• Church Lane car park, Chalfont St. Peter, Buckinghamshire
  • Queen's Wharf, Hammersmith, London (Exterior location of the Master's bomb exploding outside UNIT lab, in water)
  • Totternhoe Lime and Stone Co Ltd, Totternhoe, Dunstable (The quarry the Doctor and Jo are taken to)
  • Ecomold (formerly Thermo Plastics Ltd), Luton Road, Dunstable (Farrell's Plastics Factory)
  • BBC Television Centre (Studio 8 and 6), Shepherd's Bush, London

Discontinuity, Plot Holes, Errors

  • Why do the Time Lords confine themselves to simply warning the Doctor about the Master's arrival rather than arresting and trying him? Surely his actions are no less criminal in their eyes than the Doctor's. The Time Lords often have ulterior motives, which involve letting events play out with minimal interference on their part. Also, keep in mind that The Time Lords weren't able to track down The Doctor till he called them to deal with the War Lords. It could be they have no way of knowing The Master's whereabouts, just that he's headed for Earth. They may have been planning to arrest him, but he keeps escaping before they can get there.
  • All elements of CSO have a lot of flaring/fuzzing around the edges of the CSOed image (a museum, the outside of a radio telescope, a lunchbox interior, a lab, the interior of two cars and the coach, a phone box, a kitchen, a quarry and everywhere the killer doll goes). Well you cannot expected a fairly new technique to be perfect
  • In episode one the Doctor could have got to the volatizer by hopping in through the open window (which is how the Master must have got out having set the trap)."The Third Doctor always likes to do it the most 'Secret Agent' way."
  • The ease with which the Doctor manages to convince the Master to change sides at the end of the story is a little unconvincing. The Master is supposed to be a genius and self-preservation is one of his greatest strengths. Surely he must have already considered the possibility of the Nestene Consciousness turning on him prior to this. That's probably why he got convinced so easily.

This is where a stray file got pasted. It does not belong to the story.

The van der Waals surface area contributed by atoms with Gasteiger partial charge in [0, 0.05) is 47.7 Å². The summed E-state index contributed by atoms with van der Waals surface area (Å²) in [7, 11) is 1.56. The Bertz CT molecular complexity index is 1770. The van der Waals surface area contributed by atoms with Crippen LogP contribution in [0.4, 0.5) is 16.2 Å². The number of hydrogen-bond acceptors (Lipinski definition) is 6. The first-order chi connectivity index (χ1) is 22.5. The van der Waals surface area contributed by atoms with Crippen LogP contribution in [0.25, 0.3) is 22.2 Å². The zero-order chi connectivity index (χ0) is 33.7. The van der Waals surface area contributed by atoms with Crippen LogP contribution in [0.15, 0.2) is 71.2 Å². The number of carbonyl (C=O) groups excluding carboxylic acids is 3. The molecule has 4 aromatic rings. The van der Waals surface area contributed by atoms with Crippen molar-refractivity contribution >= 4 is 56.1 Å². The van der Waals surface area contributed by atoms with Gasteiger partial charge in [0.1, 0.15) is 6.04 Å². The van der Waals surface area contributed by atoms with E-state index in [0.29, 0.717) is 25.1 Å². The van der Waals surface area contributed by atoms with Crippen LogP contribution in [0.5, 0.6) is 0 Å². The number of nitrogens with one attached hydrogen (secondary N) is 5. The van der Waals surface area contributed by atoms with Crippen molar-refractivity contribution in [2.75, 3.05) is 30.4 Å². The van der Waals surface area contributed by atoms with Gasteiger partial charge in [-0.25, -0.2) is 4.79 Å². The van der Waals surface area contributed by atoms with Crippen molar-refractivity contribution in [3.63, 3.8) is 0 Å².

• The Doctor intuitively leaps to the conclusion that Jo is opening a bomb at the end of episode one. (He's a rather smart fellow.)
  • At the start of episode three, neither Auton policeman is killed, but only one returns to the Master and Farrell. What happened to the other one? (The fact that we only see one on screen doesn't mean that the other isn't elsewhere nearby.)
  • Why does the Master try to blow up the radio telescope anyway? He needs it in order to carry out his invasion plans. (He claims that he didn't expect it to actually kill the Doctor, and refers to it as a "calling card" of sorts. Had it actually worked, he would've undoubtedly been delighted at the death of the Doctor and happily found a similar facility to carry out that part of his plan.)
  • The Doctor tells Yates to stand back while he defuses the volatizer. He might have clarified just how far back to stand. He says later that the volatizer had the destructive capability of a 15-megaton bomb.